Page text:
Tianhe launched on 29 April 2021, at 03:23:15 UTC atop a Long March 5B launch vehicle from the Wenchang Spacecraft Launch Site.[6] After the core module was put into orbit, the empty first stage of its launch vehicle entered a temporary, uncontrolled failing orbit.[23] Some concerns were raised over possible damage from debris of the uncontrolled re-entry: observations showed the rocket was tumbling, which complicates predictions about an eventual landing area, although the most likely outcome was a maritime impact. Parallels were made with respect to a previous launch in May 2020[24] which reportedly caused some damage in the Côte d'Ivoire.[25] The rocket re-entered over the Arabian peninsula on 9 May at 02:24 UTC[26], landing in the Indian Ocean west of the Maldives according to the China Manned Space Engineering Office (CMSEO), with much of it having reportedly burned up prior to impact.[note 1] US Space Command confirmed the re-entry location.[27][note 2]

The first spacecraft scheduled to visit the Tianhe Core Module is the Tianzhou 2 cargo resupply spacecraft in May 2021, followed by Shenzhou 12, carrying a crew of three to the station in June 2021.[1] Tianzhou 3 and Shenzhou 13 are also scheduled to visit the station in September and October 2021 respectively.[29][30]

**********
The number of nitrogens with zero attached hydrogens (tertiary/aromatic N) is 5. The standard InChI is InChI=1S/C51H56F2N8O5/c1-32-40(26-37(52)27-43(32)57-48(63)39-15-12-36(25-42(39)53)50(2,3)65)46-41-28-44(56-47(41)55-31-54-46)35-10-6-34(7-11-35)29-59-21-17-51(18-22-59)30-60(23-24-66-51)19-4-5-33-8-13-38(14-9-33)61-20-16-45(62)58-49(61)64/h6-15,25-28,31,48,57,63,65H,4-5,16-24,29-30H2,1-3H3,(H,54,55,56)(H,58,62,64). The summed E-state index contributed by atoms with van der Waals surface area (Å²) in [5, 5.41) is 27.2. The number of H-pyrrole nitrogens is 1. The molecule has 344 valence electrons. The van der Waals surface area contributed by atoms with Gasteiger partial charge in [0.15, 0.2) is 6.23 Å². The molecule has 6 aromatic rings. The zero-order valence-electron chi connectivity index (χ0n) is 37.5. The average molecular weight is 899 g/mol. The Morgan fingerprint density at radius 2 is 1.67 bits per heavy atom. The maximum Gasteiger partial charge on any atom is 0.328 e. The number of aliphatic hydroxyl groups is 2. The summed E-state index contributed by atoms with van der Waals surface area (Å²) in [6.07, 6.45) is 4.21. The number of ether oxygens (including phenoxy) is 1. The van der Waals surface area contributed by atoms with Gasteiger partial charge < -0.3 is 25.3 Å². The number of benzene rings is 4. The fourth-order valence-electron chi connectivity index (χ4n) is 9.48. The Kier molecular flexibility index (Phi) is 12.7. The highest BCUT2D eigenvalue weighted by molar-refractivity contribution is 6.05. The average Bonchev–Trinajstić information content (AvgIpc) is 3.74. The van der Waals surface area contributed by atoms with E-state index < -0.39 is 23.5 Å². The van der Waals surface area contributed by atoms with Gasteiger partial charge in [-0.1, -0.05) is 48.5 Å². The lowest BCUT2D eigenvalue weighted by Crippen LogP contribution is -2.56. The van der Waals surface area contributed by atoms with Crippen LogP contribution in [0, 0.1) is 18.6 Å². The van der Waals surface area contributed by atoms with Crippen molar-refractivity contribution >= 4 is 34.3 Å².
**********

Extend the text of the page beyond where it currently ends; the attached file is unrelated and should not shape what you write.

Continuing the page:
See also

Notes

  1. ^ China Manned Space Engineering Office (CMSEO) reported landing coordinates are 72.47 degrees of longitude east and 2.65 degrees of latitude north – 2°39′N 72°28′E / 2.65°N 72.47°E / 2.65; 72.47.[27][26]
  2. ^ 'Space-Track.org', on its Twitter feed, stated that based on data from the 18th Space Control Squadron of the United States Space Force, the CZ-5B core stage that launched the Tianhe core module fell into the Indian Ocean north of Maldives.[28]

References

  1. ^ a b c Barbosa, Rui C. (1 March 2021). "China preparing to build Tiangong station in 2021, complete by 2022". NASASpaceFlight.com. Retrieved 1 March 2021.
  2. ^ "China expects to complete space station by 2023". China Daily. 25 September 2013. Retrieved 29 June 2016.
  3. ^ a b "中国载人航天工程标识及空间站、货运飞船名称正式公布" [CMSE logo and space station and cargo ship name officially announced] (in Chinese). China Manned Space Engineering. 31 October 2013. Retrieved 29 June 2016.
  4. ^ Ping, Wu (June 2016). "China Manned Space Programme: Its Achievements and Future Developments" (PDF). China Manned Space Agency. Retrieved 28 June 2016.
  5. ^ a b c d e f Ping, Wu (23 April 2016). "空间站工程研制进展" [Space Station Project Development Progress] (PDF). China Manned Space Engineering. Archived from the original (PDF) on 14 September 2016. Retrieved 29 June 2016.
  6. ^ a b c d "China assembling rocket to launch first space station module". SpaceNews. 18 February 2020. Retrieved 19 February 2021.
  7. ^ "China launches space station core module Tianhe". Xinhua. 29 April 2021.